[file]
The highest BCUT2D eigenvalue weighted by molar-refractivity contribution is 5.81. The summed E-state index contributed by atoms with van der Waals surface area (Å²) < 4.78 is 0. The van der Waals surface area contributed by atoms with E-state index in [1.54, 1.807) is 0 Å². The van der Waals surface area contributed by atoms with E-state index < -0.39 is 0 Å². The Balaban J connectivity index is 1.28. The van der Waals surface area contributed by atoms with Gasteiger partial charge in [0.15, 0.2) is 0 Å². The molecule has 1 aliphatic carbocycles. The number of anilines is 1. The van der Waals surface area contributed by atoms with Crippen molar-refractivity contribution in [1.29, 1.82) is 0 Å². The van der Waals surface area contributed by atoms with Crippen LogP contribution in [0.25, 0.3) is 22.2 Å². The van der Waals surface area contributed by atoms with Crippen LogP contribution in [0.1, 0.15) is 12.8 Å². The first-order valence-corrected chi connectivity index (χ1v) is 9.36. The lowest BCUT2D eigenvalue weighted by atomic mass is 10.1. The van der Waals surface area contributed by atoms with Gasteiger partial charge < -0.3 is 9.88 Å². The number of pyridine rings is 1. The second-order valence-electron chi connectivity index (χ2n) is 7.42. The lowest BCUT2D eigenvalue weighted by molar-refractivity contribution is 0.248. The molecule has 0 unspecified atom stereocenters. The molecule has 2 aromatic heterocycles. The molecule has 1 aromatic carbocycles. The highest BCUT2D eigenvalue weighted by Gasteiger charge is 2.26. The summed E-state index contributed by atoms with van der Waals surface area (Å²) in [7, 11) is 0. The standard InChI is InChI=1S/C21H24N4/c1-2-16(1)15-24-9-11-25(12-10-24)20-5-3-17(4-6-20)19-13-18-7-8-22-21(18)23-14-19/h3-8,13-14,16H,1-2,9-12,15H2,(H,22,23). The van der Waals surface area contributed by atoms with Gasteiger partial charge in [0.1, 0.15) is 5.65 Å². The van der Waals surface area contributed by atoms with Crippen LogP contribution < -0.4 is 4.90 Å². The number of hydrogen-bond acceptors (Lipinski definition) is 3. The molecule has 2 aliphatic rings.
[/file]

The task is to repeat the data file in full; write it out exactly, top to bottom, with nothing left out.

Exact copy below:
The highest BCUT2D eigenvalue weighted by molar-refractivity contribution is 5.81. The summed E-state index contributed by atoms with van der Waals surface area (Å²) < 4.78 is 0. The van der Waals surface area contributed by atoms with E-state index in [1.54, 1.807) is 0 Å². The van der Waals surface area contributed by atoms with E-state index < -0.39 is 0 Å². The Balaban J connectivity index is 1.28. The van der Waals surface area contributed by atoms with Gasteiger partial charge in [0.15, 0.2) is 0 Å². The molecule has 1 aliphatic carbocycles. The number of anilines is 1. The van der Waals surface area contributed by atoms with Crippen molar-refractivity contribution in [1.29, 1.82) is 0 Å². The van der Waals surface area contributed by atoms with Crippen LogP contribution in [0.25, 0.3) is 22.2 Å². The van der Waals surface area contributed by atoms with Crippen LogP contribution in [0.1, 0.15) is 12.8 Å². The first-order valence-corrected chi connectivity index (χ1v) is 9.36. The lowest BCUT2D eigenvalue weighted by atomic mass is 10.1. The van der Waals surface area contributed by atoms with Gasteiger partial charge < -0.3 is 9.88 Å². The number of pyridine rings is 1. The second-order valence-electron chi connectivity index (χ2n) is 7.42. The lowest BCUT2D eigenvalue weighted by molar-refractivity contribution is 0.248. The molecule has 0 unspecified atom stereocenters. The molecule has 2 aromatic heterocycles. The molecule has 1 aromatic carbocycles. The highest BCUT2D eigenvalue weighted by Gasteiger charge is 2.26. The summed E-state index contributed by atoms with van der Waals surface area (Å²) in [7, 11) is 0. The standard InChI is InChI=1S/C21H24N4/c1-2-16(1)15-24-9-11-25(12-10-24)20-5-3-17(4-6-20)19-13-18-7-8-22-21(18)23-14-19/h3-8,13-14,16H,1-2,9-12,15H2,(H,22,23). The van der Waals surface area contributed by atoms with Gasteiger partial charge in [0.1, 0.15) is 5.65 Å². The van der Waals surface area contributed by atoms with Crippen LogP contribution < -0.4 is 4.90 Å². The number of hydrogen-bond acceptors (Lipinski definition) is 3. The molecule has 2 aliphatic rings.